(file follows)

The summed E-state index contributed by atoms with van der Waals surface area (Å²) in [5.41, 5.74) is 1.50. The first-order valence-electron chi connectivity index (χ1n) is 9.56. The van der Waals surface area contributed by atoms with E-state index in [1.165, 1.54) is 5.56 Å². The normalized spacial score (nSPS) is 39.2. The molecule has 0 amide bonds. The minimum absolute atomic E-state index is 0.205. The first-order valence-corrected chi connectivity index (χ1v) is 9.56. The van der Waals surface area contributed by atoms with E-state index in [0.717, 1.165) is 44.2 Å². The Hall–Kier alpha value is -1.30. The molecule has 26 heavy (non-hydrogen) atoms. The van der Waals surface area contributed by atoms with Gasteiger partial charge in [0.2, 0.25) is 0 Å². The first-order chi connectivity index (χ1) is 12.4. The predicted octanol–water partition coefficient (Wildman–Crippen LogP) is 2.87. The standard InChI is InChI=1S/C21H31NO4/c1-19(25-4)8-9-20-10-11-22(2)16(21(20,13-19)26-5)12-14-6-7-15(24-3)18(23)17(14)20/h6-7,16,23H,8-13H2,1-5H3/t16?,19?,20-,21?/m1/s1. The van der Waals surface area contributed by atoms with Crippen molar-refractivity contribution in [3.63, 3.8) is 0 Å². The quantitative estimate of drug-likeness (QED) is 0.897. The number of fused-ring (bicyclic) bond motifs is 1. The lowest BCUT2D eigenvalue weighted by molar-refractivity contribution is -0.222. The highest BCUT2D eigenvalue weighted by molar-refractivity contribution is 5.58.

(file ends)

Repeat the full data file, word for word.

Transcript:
The summed E-state index contributed by atoms with van der Waals surface area (Å²) in [5.41, 5.74) is 1.50. The first-order valence-electron chi connectivity index (χ1n) is 9.56. The van der Waals surface area contributed by atoms with E-state index in [1.165, 1.54) is 5.56 Å². The normalized spacial score (nSPS) is 39.2. The molecule has 0 amide bonds. The minimum absolute atomic E-state index is 0.205. The first-order valence-corrected chi connectivity index (χ1v) is 9.56. The van der Waals surface area contributed by atoms with E-state index in [0.717, 1.165) is 44.2 Å². The Hall–Kier alpha value is -1.30. The molecule has 26 heavy (non-hydrogen) atoms. The van der Waals surface area contributed by atoms with Gasteiger partial charge in [0.2, 0.25) is 0 Å². The first-order chi connectivity index (χ1) is 12.4. The predicted octanol–water partition coefficient (Wildman–Crippen LogP) is 2.87. The standard InChI is InChI=1S/C21H31NO4/c1-19(25-4)8-9-20-10-11-22(2)16(21(20,13-19)26-5)12-14-6-7-15(24-3)18(23)17(14)20/h6-7,16,23H,8-13H2,1-5H3/t16?,19?,20-,21?/m1/s1. The van der Waals surface area contributed by atoms with Crippen molar-refractivity contribution in [3.63, 3.8) is 0 Å². The quantitative estimate of drug-likeness (QED) is 0.897. The number of fused-ring (bicyclic) bond motifs is 1. The lowest BCUT2D eigenvalue weighted by molar-refractivity contribution is -0.222. The highest BCUT2D eigenvalue weighted by molar-refractivity contribution is 5.58.